What’s fascinating about Midsommar, the new horror movie from Ari Aster, is how it slowly settles you into into an isolated Swedish village, and gently elevates the tension of their customs until it’s too late. We the viewers are the outsiders along with its main cast—Dani (Florence Pugh), her unsympathetic boyfriend, Christian (Jack Reynor), along with his grad school buddies and their local guide, Pelle (Vilhelm Blomgren)—as they visit a commune in Hälsingland, Sweden to celebrate the nine-day summer solstice festival. They’re approaching this trip—mostly—from a respectful anthropological standpoint. The students are interested in observing the ancient traditions, and as these turn more increasingly sinister, they—to varying degrees of success—try to understand and sort through the logic of what’s going on. Should they be terrified? In one specific scene, two elderly people take part in ritual suicide, which horrifies the guests, but is a beautiful ceremony to the locals.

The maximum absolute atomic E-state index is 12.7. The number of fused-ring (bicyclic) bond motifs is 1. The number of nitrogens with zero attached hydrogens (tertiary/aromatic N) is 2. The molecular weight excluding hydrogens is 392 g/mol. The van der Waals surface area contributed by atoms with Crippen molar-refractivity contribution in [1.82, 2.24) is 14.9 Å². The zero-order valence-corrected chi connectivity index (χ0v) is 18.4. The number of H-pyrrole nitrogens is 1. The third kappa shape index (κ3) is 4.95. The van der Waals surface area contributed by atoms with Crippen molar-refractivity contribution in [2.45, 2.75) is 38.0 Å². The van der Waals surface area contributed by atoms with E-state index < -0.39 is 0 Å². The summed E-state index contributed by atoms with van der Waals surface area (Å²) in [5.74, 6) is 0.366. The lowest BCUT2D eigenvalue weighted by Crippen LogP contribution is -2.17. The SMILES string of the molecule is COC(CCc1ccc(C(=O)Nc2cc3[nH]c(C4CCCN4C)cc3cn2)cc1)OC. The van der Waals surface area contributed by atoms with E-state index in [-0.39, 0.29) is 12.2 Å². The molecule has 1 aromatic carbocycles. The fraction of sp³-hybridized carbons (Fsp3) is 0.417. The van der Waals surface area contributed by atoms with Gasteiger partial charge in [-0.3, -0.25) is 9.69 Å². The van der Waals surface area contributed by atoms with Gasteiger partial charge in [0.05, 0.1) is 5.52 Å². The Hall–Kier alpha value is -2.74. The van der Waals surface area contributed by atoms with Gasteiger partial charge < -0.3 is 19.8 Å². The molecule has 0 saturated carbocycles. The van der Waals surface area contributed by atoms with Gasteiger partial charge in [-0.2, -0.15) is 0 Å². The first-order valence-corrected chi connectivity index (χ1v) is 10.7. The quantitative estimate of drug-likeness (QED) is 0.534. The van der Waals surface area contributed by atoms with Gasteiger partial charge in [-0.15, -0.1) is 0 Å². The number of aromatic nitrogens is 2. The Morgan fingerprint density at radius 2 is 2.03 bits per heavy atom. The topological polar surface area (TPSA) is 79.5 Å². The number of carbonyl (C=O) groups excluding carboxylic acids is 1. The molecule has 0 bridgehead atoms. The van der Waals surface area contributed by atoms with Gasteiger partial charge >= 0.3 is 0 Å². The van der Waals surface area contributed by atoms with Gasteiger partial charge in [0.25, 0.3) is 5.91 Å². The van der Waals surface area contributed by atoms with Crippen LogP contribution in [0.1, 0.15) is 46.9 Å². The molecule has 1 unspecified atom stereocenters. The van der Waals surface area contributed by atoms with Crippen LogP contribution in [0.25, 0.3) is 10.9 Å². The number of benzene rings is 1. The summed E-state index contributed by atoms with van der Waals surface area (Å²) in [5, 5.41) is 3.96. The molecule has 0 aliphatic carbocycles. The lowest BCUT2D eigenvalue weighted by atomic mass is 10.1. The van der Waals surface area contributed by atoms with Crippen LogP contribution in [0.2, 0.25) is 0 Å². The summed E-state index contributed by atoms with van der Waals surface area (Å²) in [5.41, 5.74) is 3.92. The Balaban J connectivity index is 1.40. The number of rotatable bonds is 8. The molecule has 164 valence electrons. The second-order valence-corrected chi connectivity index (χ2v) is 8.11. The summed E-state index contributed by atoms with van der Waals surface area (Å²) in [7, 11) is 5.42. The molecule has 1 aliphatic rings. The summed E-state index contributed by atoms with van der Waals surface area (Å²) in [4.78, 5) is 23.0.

And since the film does such a good job of immersing the viewer into this strange, beautiful village, it’s tough to sort through what is the fact and what is the fiction of Midsommar. I reached out to Swedish journalist and author Po Tidholm—who has written a book on Swedish traditions—to sort through the real history of this festival.
The Real History of Midsummer
Much of the horror in Midsommar comes from the ancient Pagan history of the festival. But, according to Tidholm, the Midsummer festival in Sweden actually has few Pagan roots.